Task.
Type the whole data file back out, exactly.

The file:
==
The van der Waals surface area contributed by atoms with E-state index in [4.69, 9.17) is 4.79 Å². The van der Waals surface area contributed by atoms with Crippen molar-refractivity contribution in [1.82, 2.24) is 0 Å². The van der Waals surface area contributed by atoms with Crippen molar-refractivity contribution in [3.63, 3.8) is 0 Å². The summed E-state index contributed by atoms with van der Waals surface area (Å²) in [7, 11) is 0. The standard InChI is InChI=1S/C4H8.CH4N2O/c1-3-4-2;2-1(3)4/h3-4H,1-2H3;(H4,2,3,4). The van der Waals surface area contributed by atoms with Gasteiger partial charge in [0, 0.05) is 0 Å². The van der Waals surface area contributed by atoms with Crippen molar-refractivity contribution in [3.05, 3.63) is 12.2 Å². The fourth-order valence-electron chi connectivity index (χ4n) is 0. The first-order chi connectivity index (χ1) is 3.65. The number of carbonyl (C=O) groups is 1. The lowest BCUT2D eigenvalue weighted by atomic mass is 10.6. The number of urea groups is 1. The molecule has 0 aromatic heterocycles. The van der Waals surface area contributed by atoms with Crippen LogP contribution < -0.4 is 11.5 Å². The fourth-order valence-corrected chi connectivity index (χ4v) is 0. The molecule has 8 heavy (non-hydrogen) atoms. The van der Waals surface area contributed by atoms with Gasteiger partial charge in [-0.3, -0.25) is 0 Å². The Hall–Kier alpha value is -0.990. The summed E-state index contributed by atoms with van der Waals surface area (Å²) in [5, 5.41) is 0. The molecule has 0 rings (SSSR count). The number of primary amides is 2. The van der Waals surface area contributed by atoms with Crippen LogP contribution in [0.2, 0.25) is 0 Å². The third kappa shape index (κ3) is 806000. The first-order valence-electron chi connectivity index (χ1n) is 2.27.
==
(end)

The van der Waals surface area contributed by atoms with E-state index in [4.69, 9.17) is 4.79 Å². The van der Waals surface area contributed by atoms with Crippen molar-refractivity contribution in [1.82, 2.24) is 0 Å². The van der Waals surface area contributed by atoms with Crippen molar-refractivity contribution in [3.63, 3.8) is 0 Å². The summed E-state index contributed by atoms with van der Waals surface area (Å²) in [7, 11) is 0. The standard InChI is InChI=1S/C4H8.CH4N2O/c1-3-4-2;2-1(3)4/h3-4H,1-2H3;(H4,2,3,4). The van der Waals surface area contributed by atoms with Gasteiger partial charge in [0, 0.05) is 0 Å². The van der Waals surface area contributed by atoms with Crippen molar-refractivity contribution in [3.05, 3.63) is 12.2 Å². The fourth-order valence-electron chi connectivity index (χ4n) is 0. The first-order chi connectivity index (χ1) is 3.65. The number of carbonyl (C=O) groups is 1. The lowest BCUT2D eigenvalue weighted by atomic mass is 10.6. The number of urea groups is 1. The molecule has 0 aromatic heterocycles. The van der Waals surface area contributed by atoms with Crippen LogP contribution < -0.4 is 11.5 Å². The fourth-order valence-corrected chi connectivity index (χ4v) is 0. The molecule has 8 heavy (non-hydrogen) atoms. The van der Waals surface area contributed by atoms with Gasteiger partial charge in [-0.3, -0.25) is 0 Å². The Hall–Kier alpha value is -0.990. The summed E-state index contributed by atoms with van der Waals surface area (Å²) in [5, 5.41) is 0. The molecule has 0 rings (SSSR count). The number of primary amides is 2. The van der Waals surface area contributed by atoms with Crippen LogP contribution in [0.2, 0.25) is 0 Å². The third kappa shape index (κ3) is 806000. The first-order valence-electron chi connectivity index (χ1n) is 2.27.